Insane Clown Posse Explains Insane Clown Posse

In light of their new TV show premiering July 24, one of the rap duo clears up some of their mystery

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Insane Clown Posse Theater
Scott Gries / Fuse

Shaggy 2 Dope (l) and Violent J

If you’re a Juggalo, here’s all you need to know: Insane Clown Posse Theater is premiering July 24 on Fuse. The show will feature Mystery Science Theater 3000-style videos, of the sort ICP already does online, along with special guests and sketches. But you probably already knew that.

If you’re not a Juggaloor, as is more likely the case, don’t even know what a Juggalo is—here’s what you need to know. A Juggalo is a fan of the rap duo Insane Clown Posse…but more on that later. Insane Clown Posse, the love-‘em-or-hate-‘em pair that perform as Violent J and Shaggy 2 Dope, practice the love-it-or-hate-it rap variant known as horrorcore…but more on that later. Theirs is an insular world and non-fans might be understandably overwhelmed trying to process their complicated backstory and attendant subculture, even as the band’s mainstream presence is bigger than ever. Though ICP has been rapping for about 25 years, their transition from the underground to having their own TV show has been less of a steady climb than a sudden leap.

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“It’s all relatively brand new. All our lives we figured that when the band gets a little bit older, we’re going to start doing stuff on TV. What we were going to do on TV we had no idea,” Violent J tells TIME. “Next thing you know, somehow, due to the turning of the clouds and the planets aligned, [Fuse] called us and said come out to New York and talk about a TV show.”

Of course, we had some more (and more basic) questions for him—like:
What is “horrorcore”?

“It’s a lot like when you used to go to a Blockbuster video for movies: there’s romance movies, there’s action-packed movies and there’s horror movies. Music is a lot like that,” explains Violent J. “There’s super high-speed rock, there’s ballads, and believe it or not—it’s a small section and not very many artists do it— there’s horror music.”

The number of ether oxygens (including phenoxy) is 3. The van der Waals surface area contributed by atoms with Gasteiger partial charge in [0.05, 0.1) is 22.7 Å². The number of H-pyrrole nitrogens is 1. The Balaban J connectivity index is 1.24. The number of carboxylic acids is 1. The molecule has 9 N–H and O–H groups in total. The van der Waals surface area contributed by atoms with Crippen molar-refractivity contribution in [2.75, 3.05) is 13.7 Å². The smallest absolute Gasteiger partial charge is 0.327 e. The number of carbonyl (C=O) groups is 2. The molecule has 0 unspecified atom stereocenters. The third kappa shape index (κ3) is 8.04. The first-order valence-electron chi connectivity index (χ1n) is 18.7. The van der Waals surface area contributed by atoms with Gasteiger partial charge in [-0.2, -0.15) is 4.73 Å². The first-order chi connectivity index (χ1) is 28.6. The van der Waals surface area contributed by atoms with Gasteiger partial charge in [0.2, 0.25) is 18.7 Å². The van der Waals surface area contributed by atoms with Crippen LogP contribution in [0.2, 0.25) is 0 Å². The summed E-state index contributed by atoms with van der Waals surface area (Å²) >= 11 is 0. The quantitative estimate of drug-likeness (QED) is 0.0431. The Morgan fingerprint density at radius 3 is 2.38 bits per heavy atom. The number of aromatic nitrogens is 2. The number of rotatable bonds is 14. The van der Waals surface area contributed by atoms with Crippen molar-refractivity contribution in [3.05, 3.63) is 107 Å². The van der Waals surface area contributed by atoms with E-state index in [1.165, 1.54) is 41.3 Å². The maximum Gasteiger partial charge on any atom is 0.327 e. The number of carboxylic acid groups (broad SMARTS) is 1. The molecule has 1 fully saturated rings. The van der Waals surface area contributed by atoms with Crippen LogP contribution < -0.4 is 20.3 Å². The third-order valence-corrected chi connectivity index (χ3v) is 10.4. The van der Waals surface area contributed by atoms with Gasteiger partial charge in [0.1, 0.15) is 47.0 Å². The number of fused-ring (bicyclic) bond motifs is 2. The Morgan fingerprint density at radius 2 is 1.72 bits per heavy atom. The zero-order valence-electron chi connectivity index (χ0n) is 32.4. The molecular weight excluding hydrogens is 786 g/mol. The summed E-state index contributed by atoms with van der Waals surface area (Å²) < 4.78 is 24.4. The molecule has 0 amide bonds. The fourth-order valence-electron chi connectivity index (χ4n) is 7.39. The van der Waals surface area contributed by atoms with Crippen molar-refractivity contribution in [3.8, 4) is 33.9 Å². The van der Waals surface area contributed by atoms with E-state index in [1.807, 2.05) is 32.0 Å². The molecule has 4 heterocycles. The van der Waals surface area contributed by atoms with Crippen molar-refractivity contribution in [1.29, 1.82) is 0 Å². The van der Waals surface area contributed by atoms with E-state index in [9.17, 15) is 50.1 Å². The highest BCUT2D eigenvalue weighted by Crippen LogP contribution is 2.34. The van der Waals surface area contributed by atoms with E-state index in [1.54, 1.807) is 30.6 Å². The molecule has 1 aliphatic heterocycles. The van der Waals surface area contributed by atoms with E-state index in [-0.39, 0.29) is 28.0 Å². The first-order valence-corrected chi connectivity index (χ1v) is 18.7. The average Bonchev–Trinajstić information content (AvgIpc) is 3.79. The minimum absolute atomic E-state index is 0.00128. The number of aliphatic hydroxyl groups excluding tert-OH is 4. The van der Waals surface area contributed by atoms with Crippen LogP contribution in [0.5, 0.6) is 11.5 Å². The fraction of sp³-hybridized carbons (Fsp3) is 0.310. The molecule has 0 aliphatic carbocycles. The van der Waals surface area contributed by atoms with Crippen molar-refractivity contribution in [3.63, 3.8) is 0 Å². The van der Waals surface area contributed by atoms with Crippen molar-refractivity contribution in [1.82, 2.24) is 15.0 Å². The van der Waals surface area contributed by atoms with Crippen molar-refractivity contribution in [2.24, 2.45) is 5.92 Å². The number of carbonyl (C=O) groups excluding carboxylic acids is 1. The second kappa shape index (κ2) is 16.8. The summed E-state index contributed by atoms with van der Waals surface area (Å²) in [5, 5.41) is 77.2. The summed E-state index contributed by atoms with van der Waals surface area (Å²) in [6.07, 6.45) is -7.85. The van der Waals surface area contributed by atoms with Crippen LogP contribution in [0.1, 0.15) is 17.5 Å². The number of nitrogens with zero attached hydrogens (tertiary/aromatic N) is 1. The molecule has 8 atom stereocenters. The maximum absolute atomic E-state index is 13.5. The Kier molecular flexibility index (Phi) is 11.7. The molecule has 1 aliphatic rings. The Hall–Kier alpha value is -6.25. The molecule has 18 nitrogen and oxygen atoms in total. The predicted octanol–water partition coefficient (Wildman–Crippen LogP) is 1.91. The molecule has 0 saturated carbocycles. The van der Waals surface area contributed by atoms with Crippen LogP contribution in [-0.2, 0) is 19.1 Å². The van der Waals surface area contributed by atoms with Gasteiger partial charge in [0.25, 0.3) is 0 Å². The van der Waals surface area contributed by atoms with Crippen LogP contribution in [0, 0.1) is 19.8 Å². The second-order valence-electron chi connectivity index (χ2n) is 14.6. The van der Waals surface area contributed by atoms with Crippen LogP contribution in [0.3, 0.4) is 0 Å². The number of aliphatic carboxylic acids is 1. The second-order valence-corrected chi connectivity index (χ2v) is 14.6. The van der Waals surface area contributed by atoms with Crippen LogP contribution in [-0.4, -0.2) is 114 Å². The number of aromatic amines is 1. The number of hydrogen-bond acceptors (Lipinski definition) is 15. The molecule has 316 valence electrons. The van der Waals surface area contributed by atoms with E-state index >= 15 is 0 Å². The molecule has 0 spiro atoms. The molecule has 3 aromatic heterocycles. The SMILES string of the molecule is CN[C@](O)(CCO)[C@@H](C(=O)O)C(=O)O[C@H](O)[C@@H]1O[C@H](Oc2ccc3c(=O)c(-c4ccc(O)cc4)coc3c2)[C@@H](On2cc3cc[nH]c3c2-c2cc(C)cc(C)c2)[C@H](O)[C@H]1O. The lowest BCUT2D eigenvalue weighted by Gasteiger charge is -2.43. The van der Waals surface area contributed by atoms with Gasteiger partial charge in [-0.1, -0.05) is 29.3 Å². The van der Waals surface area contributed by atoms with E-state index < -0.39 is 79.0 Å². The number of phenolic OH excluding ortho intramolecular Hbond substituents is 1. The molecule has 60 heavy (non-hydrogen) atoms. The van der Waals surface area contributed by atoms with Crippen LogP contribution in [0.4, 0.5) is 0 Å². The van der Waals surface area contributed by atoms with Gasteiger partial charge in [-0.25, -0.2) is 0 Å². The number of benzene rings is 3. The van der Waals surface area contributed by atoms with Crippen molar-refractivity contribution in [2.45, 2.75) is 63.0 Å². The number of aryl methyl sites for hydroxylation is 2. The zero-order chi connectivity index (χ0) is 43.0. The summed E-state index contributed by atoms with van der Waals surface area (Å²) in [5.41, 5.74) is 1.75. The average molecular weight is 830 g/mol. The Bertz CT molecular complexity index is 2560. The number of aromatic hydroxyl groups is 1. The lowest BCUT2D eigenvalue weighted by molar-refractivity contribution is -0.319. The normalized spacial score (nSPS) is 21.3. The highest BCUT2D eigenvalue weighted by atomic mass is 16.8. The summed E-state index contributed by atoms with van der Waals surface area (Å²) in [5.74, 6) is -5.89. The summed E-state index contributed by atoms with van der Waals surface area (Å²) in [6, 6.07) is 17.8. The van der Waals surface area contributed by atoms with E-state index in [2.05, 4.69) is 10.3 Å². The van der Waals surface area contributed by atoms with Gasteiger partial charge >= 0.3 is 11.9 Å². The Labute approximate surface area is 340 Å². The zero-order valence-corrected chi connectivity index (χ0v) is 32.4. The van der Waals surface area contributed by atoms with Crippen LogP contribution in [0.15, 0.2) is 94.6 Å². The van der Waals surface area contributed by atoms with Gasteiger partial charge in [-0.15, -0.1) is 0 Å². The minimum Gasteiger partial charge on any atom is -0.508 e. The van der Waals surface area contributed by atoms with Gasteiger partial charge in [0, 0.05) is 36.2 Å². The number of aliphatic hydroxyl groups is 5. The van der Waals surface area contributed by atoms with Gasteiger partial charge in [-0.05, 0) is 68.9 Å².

What’s with the face paint?

Violent J and Shaggy 2 Dope are characters in the horror story, the former explains, which allows them to sing about horrific topics. “It’s all fake; it’s not real. You don’t actually think we’re murderers but we rap about it,” he says. “We rap about dark, grim things but it’s storytelling. I play the role of Violent J, my partner plays Shaggy 2 Dope, and we’re wicked clowns from the dark carnival, but there are many secrets beyond that and  many clues to unlock as you go.”

Like…? 

Some ICP albums are “Joker’s Cards,” all of which are supposed to fit together to reveal a message. And the liner notes are meant to make listeners ask questions. “The messages were ways of looking at yourself before it’s too late, asking you to take a look at yourself in the mirror: Are you good for the planet and people in general? Or are you bad for the planet and people?” he asks. (And though he admits that the message is one that meshes with spirituality, he says it has nothing to do with any specific religion.)

What’s with the Juggalos?

The fans, says Violent J, are the real Insane Clown Posse story; he calls ICP fandom “the Juggalo movement.” He says that the music is directed at people who perhaps, like the duo themselves, dropped out of school, or are bullied or simply misunderstood. The annual festival for ICP fans is called the Gathering of the Juggalos; this year’s takes place in Cave-In-Rock, Ill., from Aug. 7–11. But, says Violent J, the music isn’t really the point: “Listening to our music is hard to do. You get picked on just for listening. When you get to the Gathering, there’s all these people that share your interests, this euphoria comes over you, you can go up to anybody and they’ll give you a cheeseburger. We just provide the soundtrack to it all.” (There is a history of violence at the Gathering, too, but Violent J—ironically—claims that problems are more likely to come from “hotdog vendors” and other outsiders than from the Juggalos themselves.)

Why would fans get picked on?

It’s not just that they wear face paint too: Insane Clown Posse calls itself the most hated band in the world; just this month GQ named them the worst rappers ever. Violent J believes out that when ICP did a song with Jack White in 2011, it only made news because nobody could believe Jack White would associate himself with the group, and he says that the group has always received completely negative reviews. “What we do is so easy to pick on,” he says, adding that when the band does receive respect it’s often in the form of a backhanded compliment. “People look at us and say, ‘These guys have gotta be creative geniuses, because how else could they sell that music?’”

But now you have a TV show. What changed?